New research has shed light on why some people develop a more severe form of COVID-19 than others.
Published today in two Science papers, the new studies reveal that at least 3.5% of patients with life-threatening COVID-19 pneumonia have known or new genetic defects, and that more than 10% of those with severe COVID-19 have misguided antibodies that attack not the virus, but the immune system itself.
The findings help to explain why some people develop a more severe form of COVID-19 than others in their age group, for example, those in their twenties who have no underlying health conditions. They may also provide the first molecular explanation for why more men than women die from the disease.
These are the first results to be published by the COVID Human Genetic Effort, an ongoing international project spanning over 50 sequencing hubs, including Dr Vanessa Sancho-Shimizu’s lab at Imperial College London, and hundreds of hospitals around the world. Led jointly by The Rockefeller University and the National Institute of Allergy and Infectious Diseases, the project was established to investigate the underlying causes and mechanisms of life-threatening COVID-19.
In the first study, researchers genetically analysed blood samples from a diverse group of 659 patients who had been hospitalised for life-threatening COVID-19 pneumonia, 14% of whom had died. They also included samples from 534 people with asymptomatic or milder infection. Initially, the team searched for differences between the two groups across 13 genes known to be critical in defending the body against the influenza virus. These genes control type I interferons, a group of signalling proteins that provide first-line defence against infection by heightening our cells' anti-viral defences.
The team found that a significant number of people with severe COVID-19 carried rare variants in these 13 genes, with at least 3.5% of patients missing a functioning gene. Further experiments showed that immune cells from these patients did not produce any detectable type I interferons in response to SARS-CoV-2, the virus that causes COVID-19.
"Our findings clearly indicate that type I interferons are critically important in SARS-CoV-2 infection and that host genetics clearly impacts disease outcome," comments Dr Sancho-Shimizu, whose team assessed the genetic variants identified in patients with severe COVID-19.
“These findings provide compelling evidence that the disruption of type I interferon is often the cause of life-threatening COVID-19. In theory, such interferon problems could be treated with existing medications and interventions,” adds the study's co-lead Professor Jean-Laurent Casanova, Head of the St. Giles Laboratory of Human Genetics of Infectious Diseases at The Rockefeller University.
Building on these findings in a second study, the team examined 987 patients with life-threatening COVID-19 pneumonia and found that at least 10% had autoantibodies against interferons at the onset of their infection. Autoantibodies are antibodies that mistakenly target a person’s own tissue or organs.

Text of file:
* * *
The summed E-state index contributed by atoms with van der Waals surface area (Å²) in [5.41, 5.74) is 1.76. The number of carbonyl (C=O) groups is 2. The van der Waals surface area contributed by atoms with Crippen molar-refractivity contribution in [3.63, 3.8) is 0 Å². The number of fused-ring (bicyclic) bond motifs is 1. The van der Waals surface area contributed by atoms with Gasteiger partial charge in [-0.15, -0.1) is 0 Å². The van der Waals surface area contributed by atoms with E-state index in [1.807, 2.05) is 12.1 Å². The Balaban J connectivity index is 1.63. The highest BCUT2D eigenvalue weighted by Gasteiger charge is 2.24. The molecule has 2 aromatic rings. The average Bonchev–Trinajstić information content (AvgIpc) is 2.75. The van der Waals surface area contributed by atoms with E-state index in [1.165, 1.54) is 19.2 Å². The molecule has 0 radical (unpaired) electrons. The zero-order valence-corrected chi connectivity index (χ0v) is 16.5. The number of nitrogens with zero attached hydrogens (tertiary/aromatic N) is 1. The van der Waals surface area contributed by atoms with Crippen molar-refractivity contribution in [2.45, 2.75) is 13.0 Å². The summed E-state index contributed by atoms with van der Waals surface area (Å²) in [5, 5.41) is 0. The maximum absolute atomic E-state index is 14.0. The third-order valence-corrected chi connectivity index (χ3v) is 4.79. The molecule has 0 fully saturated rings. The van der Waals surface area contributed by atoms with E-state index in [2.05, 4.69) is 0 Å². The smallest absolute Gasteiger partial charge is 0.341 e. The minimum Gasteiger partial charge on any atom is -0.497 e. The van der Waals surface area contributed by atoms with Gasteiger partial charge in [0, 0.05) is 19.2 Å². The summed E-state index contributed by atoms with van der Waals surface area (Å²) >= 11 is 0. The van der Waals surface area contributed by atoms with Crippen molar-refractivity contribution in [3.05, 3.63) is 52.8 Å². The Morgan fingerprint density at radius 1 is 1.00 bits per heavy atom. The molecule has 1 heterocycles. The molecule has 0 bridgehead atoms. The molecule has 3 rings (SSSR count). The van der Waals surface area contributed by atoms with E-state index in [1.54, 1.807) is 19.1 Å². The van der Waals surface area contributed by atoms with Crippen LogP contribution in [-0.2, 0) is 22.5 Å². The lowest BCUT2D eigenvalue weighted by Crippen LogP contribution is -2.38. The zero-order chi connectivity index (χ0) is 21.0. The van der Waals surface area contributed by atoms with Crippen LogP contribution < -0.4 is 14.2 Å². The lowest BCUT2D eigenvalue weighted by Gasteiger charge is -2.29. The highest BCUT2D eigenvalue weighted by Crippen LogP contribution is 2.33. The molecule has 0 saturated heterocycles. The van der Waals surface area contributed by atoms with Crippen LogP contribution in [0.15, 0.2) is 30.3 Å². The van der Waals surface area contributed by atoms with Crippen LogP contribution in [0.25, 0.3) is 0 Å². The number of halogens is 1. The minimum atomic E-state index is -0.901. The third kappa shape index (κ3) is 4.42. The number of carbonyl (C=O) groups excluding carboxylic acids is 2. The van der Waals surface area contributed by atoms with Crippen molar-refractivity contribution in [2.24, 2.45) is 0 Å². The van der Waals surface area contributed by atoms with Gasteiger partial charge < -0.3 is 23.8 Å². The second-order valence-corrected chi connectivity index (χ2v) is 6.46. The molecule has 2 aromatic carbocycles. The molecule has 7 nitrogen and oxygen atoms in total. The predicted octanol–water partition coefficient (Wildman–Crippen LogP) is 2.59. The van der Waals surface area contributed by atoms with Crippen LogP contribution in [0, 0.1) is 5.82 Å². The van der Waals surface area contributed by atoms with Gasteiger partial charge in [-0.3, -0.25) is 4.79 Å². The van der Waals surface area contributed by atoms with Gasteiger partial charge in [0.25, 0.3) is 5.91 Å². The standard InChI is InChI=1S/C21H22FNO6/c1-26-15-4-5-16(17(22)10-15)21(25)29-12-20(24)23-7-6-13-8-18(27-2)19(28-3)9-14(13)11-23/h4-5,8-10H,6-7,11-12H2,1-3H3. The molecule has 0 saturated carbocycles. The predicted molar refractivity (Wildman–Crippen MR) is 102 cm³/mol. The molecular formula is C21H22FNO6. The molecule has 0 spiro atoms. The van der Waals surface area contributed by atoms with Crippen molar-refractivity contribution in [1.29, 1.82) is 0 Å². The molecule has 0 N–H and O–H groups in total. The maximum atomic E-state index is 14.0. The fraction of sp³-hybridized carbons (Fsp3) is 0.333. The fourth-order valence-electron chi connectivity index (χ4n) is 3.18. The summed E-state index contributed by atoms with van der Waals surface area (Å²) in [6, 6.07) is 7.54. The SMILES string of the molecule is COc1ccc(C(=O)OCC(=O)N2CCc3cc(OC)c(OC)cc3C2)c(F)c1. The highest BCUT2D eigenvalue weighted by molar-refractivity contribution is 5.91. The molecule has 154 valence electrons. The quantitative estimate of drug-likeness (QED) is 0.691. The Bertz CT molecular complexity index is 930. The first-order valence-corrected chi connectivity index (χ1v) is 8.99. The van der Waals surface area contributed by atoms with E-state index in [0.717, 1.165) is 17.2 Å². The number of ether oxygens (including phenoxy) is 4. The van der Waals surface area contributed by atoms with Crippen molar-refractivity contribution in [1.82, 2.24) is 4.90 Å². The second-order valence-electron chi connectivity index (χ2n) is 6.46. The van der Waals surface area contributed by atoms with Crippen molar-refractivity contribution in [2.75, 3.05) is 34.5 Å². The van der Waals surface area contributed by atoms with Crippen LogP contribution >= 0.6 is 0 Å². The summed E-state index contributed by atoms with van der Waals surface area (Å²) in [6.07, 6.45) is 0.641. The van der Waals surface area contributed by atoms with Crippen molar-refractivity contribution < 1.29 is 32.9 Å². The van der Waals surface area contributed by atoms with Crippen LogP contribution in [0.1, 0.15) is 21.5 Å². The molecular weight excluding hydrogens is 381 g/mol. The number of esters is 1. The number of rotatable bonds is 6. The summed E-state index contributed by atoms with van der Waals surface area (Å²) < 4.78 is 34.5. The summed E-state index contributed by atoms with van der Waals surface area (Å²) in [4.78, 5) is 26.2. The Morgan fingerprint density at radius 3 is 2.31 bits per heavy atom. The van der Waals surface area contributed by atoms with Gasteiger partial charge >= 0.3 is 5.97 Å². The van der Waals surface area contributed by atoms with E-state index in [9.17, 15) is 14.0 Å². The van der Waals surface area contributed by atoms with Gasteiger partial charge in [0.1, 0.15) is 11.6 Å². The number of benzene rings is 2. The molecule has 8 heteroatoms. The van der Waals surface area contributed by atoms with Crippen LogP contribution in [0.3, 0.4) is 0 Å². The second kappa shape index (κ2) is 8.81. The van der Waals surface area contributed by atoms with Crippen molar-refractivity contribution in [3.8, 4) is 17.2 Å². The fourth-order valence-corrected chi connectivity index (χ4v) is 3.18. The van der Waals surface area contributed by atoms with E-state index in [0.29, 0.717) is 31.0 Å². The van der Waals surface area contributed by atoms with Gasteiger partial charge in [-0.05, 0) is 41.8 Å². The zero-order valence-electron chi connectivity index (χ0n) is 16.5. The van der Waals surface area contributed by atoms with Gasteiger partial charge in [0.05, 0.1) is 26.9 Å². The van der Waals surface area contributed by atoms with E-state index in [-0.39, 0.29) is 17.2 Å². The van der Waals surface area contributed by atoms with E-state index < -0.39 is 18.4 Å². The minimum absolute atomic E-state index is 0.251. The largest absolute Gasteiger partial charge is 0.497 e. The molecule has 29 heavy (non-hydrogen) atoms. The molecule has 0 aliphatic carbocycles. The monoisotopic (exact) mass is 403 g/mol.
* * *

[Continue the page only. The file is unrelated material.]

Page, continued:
Biochemical experiments confirmed these autoantibodies can effectively curb the activity of interferon type I. In some cases, they could be detected in blood samples taken before patients became infected; in others, they were found in the early stages of the infection, before the immune system had the time to mount a response.
As 94% of those with autoantibodies were men, the findings could explain why more men develop life-threatening COVID-19 than women. The study also highlights certain medical interventions to consider for further investigation. For example, there are already two types of interferons available as drugs and approved for use to treat conditions such as chronic viral hepatitis.
Commenting on the broader significance of the results, Dr Sancho-Shimizu said: "These findings very elegantly demonstrate how rare genetic investigations highlight key molecular pathways underlying disease, but can also lead to the identification of alternate but parallel mechanisms of pathogenesis, in this case, autoantibodies targeting the same pathway, that explain severity in a larger number of individuals."
Researchers working as part of the COVID Human Genetic Effort will now continue to look for genetic variations that may affect other types of interferons or additional aspects of the immune response in COVID-19 outliers.
This article was adapted from a press release by The Rockefeller University
'Inborn errors of type I IFN immunity in patients with life-threatening COVID-19' by Qian Zhang et al. is published in Science
'Auto-antibodies against type I IFNs in patients with life-threatening COVID-19' by Paul Bastard et al. is published in Science
Article text (excluding photos or graphics) © Imperial College London.
Photos and graphics subject to third party copyright used with permission or © Imperial College London.
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